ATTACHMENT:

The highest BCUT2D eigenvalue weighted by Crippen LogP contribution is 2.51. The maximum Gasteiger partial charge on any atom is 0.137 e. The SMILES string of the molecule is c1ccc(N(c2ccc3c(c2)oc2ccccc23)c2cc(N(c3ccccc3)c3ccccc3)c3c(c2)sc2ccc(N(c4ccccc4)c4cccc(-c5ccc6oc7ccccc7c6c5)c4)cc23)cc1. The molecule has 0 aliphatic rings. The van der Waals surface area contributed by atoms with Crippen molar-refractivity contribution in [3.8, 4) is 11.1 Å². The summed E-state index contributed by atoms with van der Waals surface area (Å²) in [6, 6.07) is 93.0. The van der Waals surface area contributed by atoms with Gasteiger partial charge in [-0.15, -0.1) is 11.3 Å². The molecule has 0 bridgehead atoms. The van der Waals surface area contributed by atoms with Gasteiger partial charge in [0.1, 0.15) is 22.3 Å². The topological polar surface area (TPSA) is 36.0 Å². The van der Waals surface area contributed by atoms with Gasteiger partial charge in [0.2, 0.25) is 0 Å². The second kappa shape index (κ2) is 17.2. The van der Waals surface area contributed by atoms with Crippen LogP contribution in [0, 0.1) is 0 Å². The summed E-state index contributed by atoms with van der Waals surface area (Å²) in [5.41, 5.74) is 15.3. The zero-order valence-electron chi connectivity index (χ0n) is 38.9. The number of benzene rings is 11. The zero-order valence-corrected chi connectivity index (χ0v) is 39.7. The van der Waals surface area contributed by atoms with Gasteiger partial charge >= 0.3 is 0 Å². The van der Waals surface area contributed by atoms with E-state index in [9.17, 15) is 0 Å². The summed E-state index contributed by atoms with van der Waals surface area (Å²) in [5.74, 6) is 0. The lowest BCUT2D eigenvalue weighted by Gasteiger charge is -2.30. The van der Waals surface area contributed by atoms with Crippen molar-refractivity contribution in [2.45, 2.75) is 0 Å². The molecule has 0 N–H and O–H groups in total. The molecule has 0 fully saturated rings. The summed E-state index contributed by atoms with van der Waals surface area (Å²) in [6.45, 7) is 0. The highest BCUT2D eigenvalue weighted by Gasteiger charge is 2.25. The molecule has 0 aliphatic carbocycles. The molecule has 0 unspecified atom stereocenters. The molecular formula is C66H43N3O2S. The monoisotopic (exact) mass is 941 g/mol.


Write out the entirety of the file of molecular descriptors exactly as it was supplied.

The highest BCUT2D eigenvalue weighted by Crippen LogP contribution is 2.51. The maximum Gasteiger partial charge on any atom is 0.137 e. The SMILES string of the molecule is c1ccc(N(c2ccc3c(c2)oc2ccccc23)c2cc(N(c3ccccc3)c3ccccc3)c3c(c2)sc2ccc(N(c4ccccc4)c4cccc(-c5ccc6oc7ccccc7c6c5)c4)cc23)cc1. The molecule has 0 aliphatic rings. The van der Waals surface area contributed by atoms with Crippen molar-refractivity contribution in [3.8, 4) is 11.1 Å². The summed E-state index contributed by atoms with van der Waals surface area (Å²) in [6, 6.07) is 93.0. The van der Waals surface area contributed by atoms with Gasteiger partial charge in [-0.15, -0.1) is 11.3 Å². The molecule has 0 bridgehead atoms. The van der Waals surface area contributed by atoms with Gasteiger partial charge in [0.1, 0.15) is 22.3 Å². The topological polar surface area (TPSA) is 36.0 Å². The van der Waals surface area contributed by atoms with Gasteiger partial charge in [0.2, 0.25) is 0 Å². The second kappa shape index (κ2) is 17.2. The van der Waals surface area contributed by atoms with Crippen LogP contribution in [0, 0.1) is 0 Å². The summed E-state index contributed by atoms with van der Waals surface area (Å²) in [5.41, 5.74) is 15.3. The zero-order valence-electron chi connectivity index (χ0n) is 38.9. The number of benzene rings is 11. The zero-order valence-corrected chi connectivity index (χ0v) is 39.7. The van der Waals surface area contributed by atoms with Gasteiger partial charge >= 0.3 is 0 Å². The van der Waals surface area contributed by atoms with E-state index in [9.17, 15) is 0 Å². The summed E-state index contributed by atoms with van der Waals surface area (Å²) in [5.74, 6) is 0. The lowest BCUT2D eigenvalue weighted by Gasteiger charge is -2.30. The van der Waals surface area contributed by atoms with Crippen molar-refractivity contribution in [2.45, 2.75) is 0 Å². The molecule has 0 N–H and O–H groups in total. The molecule has 0 fully saturated rings. The summed E-state index contributed by atoms with van der Waals surface area (Å²) in [6.45, 7) is 0. The highest BCUT2D eigenvalue weighted by Gasteiger charge is 2.25. The molecule has 0 aliphatic carbocycles. The molecule has 0 unspecified atom stereocenters. The molecular formula is C66H43N3O2S. The monoisotopic (exact) mass is 941 g/mol.